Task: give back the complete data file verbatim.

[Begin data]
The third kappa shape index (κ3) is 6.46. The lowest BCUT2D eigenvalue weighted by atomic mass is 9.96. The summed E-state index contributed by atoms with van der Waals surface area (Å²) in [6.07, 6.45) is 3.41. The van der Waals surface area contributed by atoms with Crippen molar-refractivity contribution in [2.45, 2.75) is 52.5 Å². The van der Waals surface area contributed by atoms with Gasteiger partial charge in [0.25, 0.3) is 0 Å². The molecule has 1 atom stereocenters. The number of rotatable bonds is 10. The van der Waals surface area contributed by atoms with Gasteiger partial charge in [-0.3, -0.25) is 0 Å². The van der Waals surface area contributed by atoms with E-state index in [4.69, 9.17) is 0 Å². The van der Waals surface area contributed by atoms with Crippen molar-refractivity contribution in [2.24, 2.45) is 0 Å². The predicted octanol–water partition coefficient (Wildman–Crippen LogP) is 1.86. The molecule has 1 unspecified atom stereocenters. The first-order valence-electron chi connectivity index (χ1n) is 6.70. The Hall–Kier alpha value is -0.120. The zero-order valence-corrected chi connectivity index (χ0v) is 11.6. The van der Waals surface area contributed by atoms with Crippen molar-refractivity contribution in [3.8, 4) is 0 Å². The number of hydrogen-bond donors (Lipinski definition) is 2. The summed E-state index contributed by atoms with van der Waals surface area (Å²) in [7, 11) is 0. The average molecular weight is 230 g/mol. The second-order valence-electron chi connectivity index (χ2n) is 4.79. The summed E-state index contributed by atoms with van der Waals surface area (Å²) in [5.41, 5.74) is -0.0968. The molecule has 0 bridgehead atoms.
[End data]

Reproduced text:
The third kappa shape index (κ3) is 6.46. The lowest BCUT2D eigenvalue weighted by atomic mass is 9.96. The summed E-state index contributed by atoms with van der Waals surface area (Å²) in [6.07, 6.45) is 3.41. The van der Waals surface area contributed by atoms with Crippen molar-refractivity contribution in [2.45, 2.75) is 52.5 Å². The van der Waals surface area contributed by atoms with Gasteiger partial charge in [0.25, 0.3) is 0 Å². The molecule has 1 atom stereocenters. The number of rotatable bonds is 10. The van der Waals surface area contributed by atoms with Gasteiger partial charge in [-0.3, -0.25) is 0 Å². The van der Waals surface area contributed by atoms with E-state index in [4.69, 9.17) is 0 Å². The van der Waals surface area contributed by atoms with Crippen molar-refractivity contribution in [2.24, 2.45) is 0 Å². The predicted octanol–water partition coefficient (Wildman–Crippen LogP) is 1.86. The molecule has 1 unspecified atom stereocenters. The first-order valence-electron chi connectivity index (χ1n) is 6.70. The Hall–Kier alpha value is -0.120. The zero-order valence-corrected chi connectivity index (χ0v) is 11.6. The van der Waals surface area contributed by atoms with Crippen molar-refractivity contribution in [3.8, 4) is 0 Å². The number of hydrogen-bond donors (Lipinski definition) is 2. The summed E-state index contributed by atoms with van der Waals surface area (Å²) in [7, 11) is 0. The average molecular weight is 230 g/mol. The second-order valence-electron chi connectivity index (χ2n) is 4.79. The summed E-state index contributed by atoms with van der Waals surface area (Å²) in [5.41, 5.74) is -0.0968. The molecule has 0 bridgehead atoms.